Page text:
Soy Ginger Maple Baked Tempeh

This right here is my recent go-to baked tempeh recipe. It’s the perfect combination of savory umami flavor, with a hint of maple sweetness, and a bit of heat from ginger. You can up the spice level with some Sriracha, but more on that later.Screen Shot 2017-04-17 at 11.37.38 PM

Never had tempeh? Well perhaps you should give it a try.  Two important things about tempeh: 1) tempeh is made out by fermented soybeans into a weird dense cake thing, and 2) tempeh is way better than I just made it sound.

When I try to describe tempeh to people, I usually go with “it’s kinda like tofu, but heartier and with a toothier texture.”  If you’re looking for a cheap ($1.99 for an 8-ounce package at TJs!), versatile protein, give tempeh a try. It’s great on salads, in grain bowls, or in tacos.

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Someone recently asked me on Instagram how I make my tempeh, and actually this is a question I get a lot when I recommend it to people: “Like, what do I do with that log thing made of soybeans?”

Personally, I love tempeh so much, I can eat it cold, plain, and with salt. But for those less obsessed than I, here is one of my favorite ways to prepare it:

Prep Time:  5 minutes + at least one hour to marinate
Cook Time: 30 minutes
Total Time: at least 90 minutes, the longer you marinate, the more intense the flavor
Servings: 3-4

Ingredients:

  • 8 ounces tempeh
  • 1/4 cup soy sauce, liquid aminos, or tamari
  • 2 tablespoons maple syrup
  • 1 tablespoon sesame or other neutral vegetable oil
  • 1 tablespoon fresh grated ginger, or 1/4 – 1/2 teaspoon ground ginger (depending on desired level of ginger-heat)
  • 1/2 tablespoon Sriracha (optional)

Method:

  1. Cut tempeh into slices, cubs, or triangles (however you desire it)
  2. Mix soy sauce, maple syrup, oil, ginger, and Sriracha in a small bowl.
  3. Place tempeh in a small shallow dish and pour marinate evenly over the tempeh.
  4. Place tempeh in the refrigerator for at least 40 minutes, up to 24 hours. The longer it sits, the more intense the flavor becomes.
  5. When ready to cook, preheat oven to 350 F.
  6. Place tempeh on a backing sheet lined with parchment paper. Pour extra marinate from the pan over the tempeh.
  7. Bake for 22 minutes, then flip, and bake an additional 18-25 minutes, until desired texture is reached.
  8. Remove from oven and enjoy!

Ginger Miso Baked Tofu

I have been on a several-year-long quest to make drop-dead delicious tofu. You know, tofu that has that perfect texture with the crispier outside and chewy inside, and that’s full of flavor that would even leave even a vegetarian-hating-carnivore begging for more.

Miso Ginger   Tofu Vegan

Over the 15 years of my vegetarianism, I have had myself quite a bit of tofu. Baked, fried, made into pudding, in salads, stirfrys, noodle dishes, etc etc etc. I like tofu. Heck, I’d even say I love the stuff. I even eat it plain and cold and straight from the fridge from time to time. Some people turn their nose up to it without ever giving it a shot. Major bummer/loss for them, because as many vegetarains, vegans, and meat-eaters know, the stuff can be crazy delicious.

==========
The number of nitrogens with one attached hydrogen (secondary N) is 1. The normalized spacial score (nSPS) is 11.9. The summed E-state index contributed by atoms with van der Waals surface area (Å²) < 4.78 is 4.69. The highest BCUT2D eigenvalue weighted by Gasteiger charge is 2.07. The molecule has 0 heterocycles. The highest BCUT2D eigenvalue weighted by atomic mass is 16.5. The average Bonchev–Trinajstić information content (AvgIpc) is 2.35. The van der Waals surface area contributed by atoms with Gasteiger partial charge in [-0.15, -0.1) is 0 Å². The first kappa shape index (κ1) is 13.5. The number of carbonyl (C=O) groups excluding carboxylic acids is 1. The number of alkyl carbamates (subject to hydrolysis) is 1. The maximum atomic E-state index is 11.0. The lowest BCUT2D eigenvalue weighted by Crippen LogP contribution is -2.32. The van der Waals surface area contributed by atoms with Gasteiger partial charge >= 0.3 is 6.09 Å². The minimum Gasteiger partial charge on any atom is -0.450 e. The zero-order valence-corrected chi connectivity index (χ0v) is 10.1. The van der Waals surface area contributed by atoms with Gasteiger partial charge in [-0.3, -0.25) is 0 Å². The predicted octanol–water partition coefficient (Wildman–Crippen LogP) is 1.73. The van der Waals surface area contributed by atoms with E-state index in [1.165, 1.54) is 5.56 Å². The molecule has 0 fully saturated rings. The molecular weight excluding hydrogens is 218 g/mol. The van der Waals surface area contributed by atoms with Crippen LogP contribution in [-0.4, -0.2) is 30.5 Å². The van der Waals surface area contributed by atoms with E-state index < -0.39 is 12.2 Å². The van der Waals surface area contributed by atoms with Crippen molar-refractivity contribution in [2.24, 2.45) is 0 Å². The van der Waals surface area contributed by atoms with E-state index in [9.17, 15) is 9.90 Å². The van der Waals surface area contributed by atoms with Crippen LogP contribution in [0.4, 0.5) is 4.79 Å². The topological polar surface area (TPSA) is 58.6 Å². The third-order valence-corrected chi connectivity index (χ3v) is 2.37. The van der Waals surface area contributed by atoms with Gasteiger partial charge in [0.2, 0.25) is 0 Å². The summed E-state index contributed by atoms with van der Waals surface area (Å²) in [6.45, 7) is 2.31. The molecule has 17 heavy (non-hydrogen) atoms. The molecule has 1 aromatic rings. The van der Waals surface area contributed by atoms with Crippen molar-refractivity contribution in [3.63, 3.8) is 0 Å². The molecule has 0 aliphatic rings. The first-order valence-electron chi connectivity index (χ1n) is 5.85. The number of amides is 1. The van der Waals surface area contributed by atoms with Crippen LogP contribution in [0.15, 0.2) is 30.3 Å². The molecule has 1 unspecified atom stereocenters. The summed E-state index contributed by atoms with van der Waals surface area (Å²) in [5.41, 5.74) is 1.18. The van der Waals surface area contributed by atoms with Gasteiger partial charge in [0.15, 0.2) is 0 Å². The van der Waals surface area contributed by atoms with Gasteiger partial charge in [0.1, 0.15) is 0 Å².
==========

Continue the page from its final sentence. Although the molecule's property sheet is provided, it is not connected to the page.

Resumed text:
Ginger Miso  Baked Tofu Vegan

I’ve read all sorts of things about how to make to-die-for tofu happen. After years of experimenting, I think I finally a method that makes me sing. This is a multi-step process, but if you’re crunched for time or lazy, you can easily skip parts and your tofu will still turn out okay. Honestly, I think one of the most critical steps is freezing the tofu before reheating. It sounds strange, but the tofu seems to adapt a new texture and chewiness as a result. It’s nom-tastic.

Ginger Miso Baked Tofu Vegan

The whole freezing/reheating thing was actually something I discovered by accident while in college. I used to buy myself a block of tofu, and would often eat only half. As I’m a paranoid freak about food safety, I felt uneasy leaving it the fridge for a few days, so I’d pop it in the freezer. After a while, I came to the conclusion that I actually liked it better reheated out of the freezer. Googling lead me to find that this wasn’t just in my head, but an uncommonly known method that people sometimes use to achieve chewy-texture-tofu.

Ginger Miso Tofu Vegan

One of the great things about tofu is that not only can you manipulate the texture to suit your palate, it’s also a blank canvas for flavor. When presented with the Recipe Redux April challenge – “Spring Cleaning” – to go through your pantries and use something you haven’t used in a while, I saw a perfect opportunity to make use of the White Miso Paste I bought at Trader Joe’s a few weeks ago, but haven’t yet played around with.

Miso Ginger Tofu Vegan